2016 has been a big year for Linux. Chromebooks continue to sell like hotcakes, and Chrome OS is technically a Linux distro. But Google’s web-centric devices are hardly what free software enthusiasts had in mind when cracking the same joke every year: Is this the year of the Linux desktop?
For many of us, it doesn’t matter if Linux achieves world computing domination. What matters is that we can use it today, and it’s awesome. Are you considering making the switch for the first time? Then 2017 can be your year of the Linux desktop.
And let me say, with all of the work taking place in the open source world today, this really is a great time to take the plunge.
Why Is That?
Linux has a reputation for being difficult to use and only intended for computer geeks. That isn’t the case at all. These days Linux is arguably easier to use than Windows, especially for first time computer users.
Not only is Linux increasingly simple, it’s also pretty. There are versions out there that are as nice to look at as anything being sold in stores. It’s hard to go back to paying for commercial operating systems when, depending on your needs, you can get a better experience for free. Just take a look at Elementary OS.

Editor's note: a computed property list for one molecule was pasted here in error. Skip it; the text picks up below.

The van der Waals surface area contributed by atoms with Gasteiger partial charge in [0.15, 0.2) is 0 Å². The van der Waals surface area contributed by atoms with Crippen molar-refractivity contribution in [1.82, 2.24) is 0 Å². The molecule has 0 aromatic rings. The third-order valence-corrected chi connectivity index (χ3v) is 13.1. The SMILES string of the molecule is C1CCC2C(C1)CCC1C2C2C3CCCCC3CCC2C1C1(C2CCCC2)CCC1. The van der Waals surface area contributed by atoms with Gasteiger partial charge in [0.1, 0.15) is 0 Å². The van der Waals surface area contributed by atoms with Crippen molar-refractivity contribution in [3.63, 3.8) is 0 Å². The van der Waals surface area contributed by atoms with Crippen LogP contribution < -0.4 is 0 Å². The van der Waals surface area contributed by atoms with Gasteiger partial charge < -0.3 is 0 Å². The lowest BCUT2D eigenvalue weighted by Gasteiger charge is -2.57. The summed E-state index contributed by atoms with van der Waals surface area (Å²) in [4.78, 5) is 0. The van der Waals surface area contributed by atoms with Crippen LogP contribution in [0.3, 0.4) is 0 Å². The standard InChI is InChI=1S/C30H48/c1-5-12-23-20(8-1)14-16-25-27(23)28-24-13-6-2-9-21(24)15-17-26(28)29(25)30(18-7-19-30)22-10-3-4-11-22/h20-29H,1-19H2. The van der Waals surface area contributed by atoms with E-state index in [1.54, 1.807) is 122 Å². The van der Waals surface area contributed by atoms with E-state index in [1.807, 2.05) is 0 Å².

Switching to Linux is not only good for your wallet, it’s great for the environment. The OS runs on just about anything, and the system requirements are much lower. This encourages you use your existing computers for years longer than you thought you could. Adopting Linux helps you fight back against planned obsolescence and reduce electronic waste.
This freedom empowers you to be more creative. Since you can run Linux in so many form factors, makers all over the world are using cheap hardware like the Raspberry Pi to produce their own gadgets. Even if you’re only running Linux on your desktop, the customization options empower you to create an interface that is uniquely yours.
Plus with all of the leaks, breaches, and other privacy concerns making the news, switching to Linux is a good way to increase your security. Attackers prefer to target more popular OSes like Windows, and Linux developers are far less inclined to monitor your usage (and the community is quick to call them out if they even try).
How to Switch
There are two ways to make the switch. One requires zero technical experience, while the other option is free.
1. Buy a Computer Running Linux
Aside from Chromebooks, you can’t walk into your local big box store and walk out with a computer running Linux. But you can buy one online. You’re not limited to one site or vendor either.
System76 has a flashy website and computers that ship with Linux running out of the box. All you need to do is create your account to start using your new laptop or desktop, as though you had just picked up a Windows or Mac.